While primarily for those who are already fans of Steph Curry, this documentary does some deconstructing that offers something for everyone.
When you sit down for a film like the Apple TV+ and A24 documentary Stephen Curry: Underrated, there will always be a question about what perspective it is going to offer. There are plenty of such works about famous people that primarily serve to talk about how great they are. In doing so, they can smooth out any struggles they may have had to focus entirely on the successes that would have probably already made them a person to have a documentary made about in the first place. Even in a best-case scenario, they can feel like only superficial looks at a life and person without offering any greater depth beyond the image they are comfortable putting forth. Whenever a documentary is given access to a subject to interview them, their family, and their friends, the worst thing that can happen is that it starts to feel like a thinly veiled public relations documentary that seeks to bolster their brand.
What makes this latest documentary from director Peter Nicks different is how it takes time to sit with the failures and go just a bit deeper. Even recurring interviews with talking heads—a staple of the form that can easily become overly congratulatory—offers something that feels more honest. While it can get somewhat stuck looking back without offering as much insight into the present, there is much to appreciate in the focus that it brings to the material.
For all the ways that it will primarily appeal to most of those who have followed Curry already, there is also something more it offers to those that may not be familiar with the athlete at all. Hell, even if you’re less than a fan of him because he has beaten your favorite team there may be something that you appreciate in learning a bit more about him. Following his early years of basketball through college that parallels with the present, it avoids the trap of trying to cover everything and encapsulates how key moments in Curry’s life continue to inform his career.
Primarily, this takes the form of him missing over and over again. In many of his early games at Davidson College, Curry really struggled to get in a rhythm and committed a whole lot of turnovers as opposed to the deep threes he is known for today. There even is a moment where his coaches that are interviewed discussed how they considered benching him. It is a prospect that Nicks leaves dangling as we wonder if that would have been the end right then and there. While we obviously know that it wasn’t, the way the film doesn’t shy away from his early struggles shows how they could have prevented us from ever knowing who Curry was. The film then establishes explicit parallels between when he was making a run for the championship in college and most recently when he would go on to win in the NBA. By eschewing a conventional chronological timeline that can start to feel like a Wikipedia entry in documentary form, Nicks establishes how the two moments in time are not all that different.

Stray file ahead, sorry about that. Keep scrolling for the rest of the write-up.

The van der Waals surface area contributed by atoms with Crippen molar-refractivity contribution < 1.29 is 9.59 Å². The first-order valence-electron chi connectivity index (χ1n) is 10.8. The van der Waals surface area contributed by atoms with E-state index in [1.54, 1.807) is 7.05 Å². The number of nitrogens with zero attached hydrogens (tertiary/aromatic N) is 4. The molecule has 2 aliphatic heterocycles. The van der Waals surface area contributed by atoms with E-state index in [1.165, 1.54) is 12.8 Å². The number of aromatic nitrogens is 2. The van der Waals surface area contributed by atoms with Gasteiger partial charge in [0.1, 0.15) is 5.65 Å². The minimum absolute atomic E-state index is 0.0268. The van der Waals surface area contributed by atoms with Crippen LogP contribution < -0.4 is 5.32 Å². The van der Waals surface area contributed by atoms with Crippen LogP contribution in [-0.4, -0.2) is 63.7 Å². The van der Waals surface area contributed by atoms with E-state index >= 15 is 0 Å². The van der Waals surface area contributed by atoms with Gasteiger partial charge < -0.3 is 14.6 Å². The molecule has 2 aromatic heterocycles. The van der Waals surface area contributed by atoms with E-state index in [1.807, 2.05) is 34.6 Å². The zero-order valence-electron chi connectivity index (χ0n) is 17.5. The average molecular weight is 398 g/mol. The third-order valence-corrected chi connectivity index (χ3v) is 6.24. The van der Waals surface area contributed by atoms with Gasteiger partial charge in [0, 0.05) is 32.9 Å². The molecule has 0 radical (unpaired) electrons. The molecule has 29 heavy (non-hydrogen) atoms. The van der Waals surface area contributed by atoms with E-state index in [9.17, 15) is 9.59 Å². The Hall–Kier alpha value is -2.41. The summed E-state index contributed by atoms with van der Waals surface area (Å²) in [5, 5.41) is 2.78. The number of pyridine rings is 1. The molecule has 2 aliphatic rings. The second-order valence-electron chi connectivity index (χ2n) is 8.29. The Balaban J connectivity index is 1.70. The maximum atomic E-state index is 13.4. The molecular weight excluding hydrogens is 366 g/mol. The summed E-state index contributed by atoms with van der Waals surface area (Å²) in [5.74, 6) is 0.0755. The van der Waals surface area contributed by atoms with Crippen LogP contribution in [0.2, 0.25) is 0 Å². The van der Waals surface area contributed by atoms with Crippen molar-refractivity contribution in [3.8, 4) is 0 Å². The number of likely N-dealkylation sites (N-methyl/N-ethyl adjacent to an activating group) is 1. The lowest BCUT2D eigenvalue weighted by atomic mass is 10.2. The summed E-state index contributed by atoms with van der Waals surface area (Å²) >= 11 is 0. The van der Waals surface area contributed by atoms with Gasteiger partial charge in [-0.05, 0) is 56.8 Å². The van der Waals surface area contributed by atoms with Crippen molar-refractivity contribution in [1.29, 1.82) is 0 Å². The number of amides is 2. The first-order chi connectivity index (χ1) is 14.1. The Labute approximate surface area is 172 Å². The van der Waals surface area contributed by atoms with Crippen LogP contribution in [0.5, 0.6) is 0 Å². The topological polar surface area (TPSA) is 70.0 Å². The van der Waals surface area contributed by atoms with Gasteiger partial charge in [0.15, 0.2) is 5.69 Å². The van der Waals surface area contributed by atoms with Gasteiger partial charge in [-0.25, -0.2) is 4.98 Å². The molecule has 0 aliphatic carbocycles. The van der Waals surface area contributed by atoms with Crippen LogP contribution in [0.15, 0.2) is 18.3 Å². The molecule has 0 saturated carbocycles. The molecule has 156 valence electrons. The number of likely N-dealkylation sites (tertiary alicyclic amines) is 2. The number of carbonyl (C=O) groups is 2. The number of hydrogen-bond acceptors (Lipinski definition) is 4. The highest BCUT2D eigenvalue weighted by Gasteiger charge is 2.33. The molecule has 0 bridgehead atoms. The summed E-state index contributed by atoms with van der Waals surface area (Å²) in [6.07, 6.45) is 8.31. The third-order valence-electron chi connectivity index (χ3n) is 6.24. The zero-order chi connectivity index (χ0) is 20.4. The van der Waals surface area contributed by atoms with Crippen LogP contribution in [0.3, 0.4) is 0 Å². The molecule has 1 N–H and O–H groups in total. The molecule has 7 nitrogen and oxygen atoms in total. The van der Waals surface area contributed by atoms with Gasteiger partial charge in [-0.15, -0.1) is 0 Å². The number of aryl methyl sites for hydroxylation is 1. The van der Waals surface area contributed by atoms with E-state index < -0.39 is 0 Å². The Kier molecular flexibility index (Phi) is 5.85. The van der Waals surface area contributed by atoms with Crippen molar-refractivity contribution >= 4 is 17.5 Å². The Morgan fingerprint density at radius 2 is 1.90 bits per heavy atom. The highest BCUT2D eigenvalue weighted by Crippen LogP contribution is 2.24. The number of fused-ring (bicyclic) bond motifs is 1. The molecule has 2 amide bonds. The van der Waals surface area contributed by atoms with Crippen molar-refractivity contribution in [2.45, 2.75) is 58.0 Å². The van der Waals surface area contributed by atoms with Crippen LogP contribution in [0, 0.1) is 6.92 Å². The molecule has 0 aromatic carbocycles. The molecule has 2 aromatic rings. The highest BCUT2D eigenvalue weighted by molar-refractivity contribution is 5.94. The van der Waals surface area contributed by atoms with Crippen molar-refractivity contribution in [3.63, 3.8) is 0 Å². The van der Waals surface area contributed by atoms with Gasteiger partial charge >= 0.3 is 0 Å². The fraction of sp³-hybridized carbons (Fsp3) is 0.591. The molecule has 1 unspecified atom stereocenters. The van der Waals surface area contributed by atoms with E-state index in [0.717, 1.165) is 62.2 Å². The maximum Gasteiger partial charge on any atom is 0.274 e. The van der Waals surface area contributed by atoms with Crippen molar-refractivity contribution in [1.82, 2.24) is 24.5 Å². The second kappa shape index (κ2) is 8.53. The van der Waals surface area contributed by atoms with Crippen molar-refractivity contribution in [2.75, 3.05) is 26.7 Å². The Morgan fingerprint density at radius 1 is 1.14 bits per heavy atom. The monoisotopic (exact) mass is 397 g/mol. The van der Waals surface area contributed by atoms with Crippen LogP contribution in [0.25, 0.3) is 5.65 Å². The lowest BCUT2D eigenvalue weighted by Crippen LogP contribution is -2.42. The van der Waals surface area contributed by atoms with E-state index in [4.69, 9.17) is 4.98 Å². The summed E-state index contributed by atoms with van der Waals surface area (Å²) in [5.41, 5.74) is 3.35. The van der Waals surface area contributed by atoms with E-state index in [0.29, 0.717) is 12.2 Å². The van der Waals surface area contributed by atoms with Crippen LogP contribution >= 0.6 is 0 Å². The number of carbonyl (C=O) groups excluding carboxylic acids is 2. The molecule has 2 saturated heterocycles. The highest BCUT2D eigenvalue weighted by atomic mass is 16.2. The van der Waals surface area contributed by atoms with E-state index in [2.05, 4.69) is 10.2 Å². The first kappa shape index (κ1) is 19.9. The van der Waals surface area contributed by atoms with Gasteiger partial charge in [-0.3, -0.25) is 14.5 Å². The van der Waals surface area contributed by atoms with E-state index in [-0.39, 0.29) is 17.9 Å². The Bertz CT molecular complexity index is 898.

While the stage may be bigger, the game is the same and the way we see Curry playing in the present day is clearly an echo of how he was building his skills at a younger age. This takes the form of several cuts that serve as a bridge between these two timelines. The moves he will make or the shots he will take are spliced together, making it feel as if he is just still the same kid from all those years ago. They are almost mirror images of each other and the way they end up reflecting each other is really sharp filmmaking. For all the ways it establishes information via interview subjects, who do discuss Curry with a candidness that is refreshing, the most interesting parts come from a well-timed cut between two moments. It ensures that they then remain forever bound together in our minds even as they are many years apart.
This idea is further expanded upon when we see him trying to finish completing the classes necessary to get his degree as he had left college to enter the NBA before he could do so. When Curry talks about playing intense games of basketball in college and then needing to spend time going to class, he could just as easily be talking about himself in the present day. There is obviously a clear difference in that he now goes through rigorous training with people dedicated just to him, but the emotions that underpin it all in his day-to-day life remain familiar. Once you reach a certain level, the competition and drive remain largely the same.
There is a sense that much of this connection to the present gets lost when the documentary dives headfirst into Curry leading his college team on a run through the playoffs. We get details of the games with how they had to come from behind multiple times that avoids falling into being merely a highlight reel as it establishes just how much of a battle each game was. Perhaps this is why Nicks largely glosses over how the Warriors won in 2022 as it never ended up being quite as close for Curry once he took over the series. There remain some of those cuts that bring the two parts of his life together in engaging ways, but the sense of focus on the present largely feels tacked on at the end when it could have been more fleshed out.
This doesn’t doom the documentary by any means. Rather, it just takes it down a couple notches as it feels like there was a little bit too much emphasis on the past that we lost sight of some of the other potentially interesting elements of the present. Thankfully, even with some missteps, Nicks has still created something unique in his latest that ensures it moves beyond mere documentary mythmaking into something more multifaceted as a character study of Curry and the road he took to become one of the greatest basketball players ever.
Stephen Curry: Underrated debuted at the 2023 Sundance Film Festival.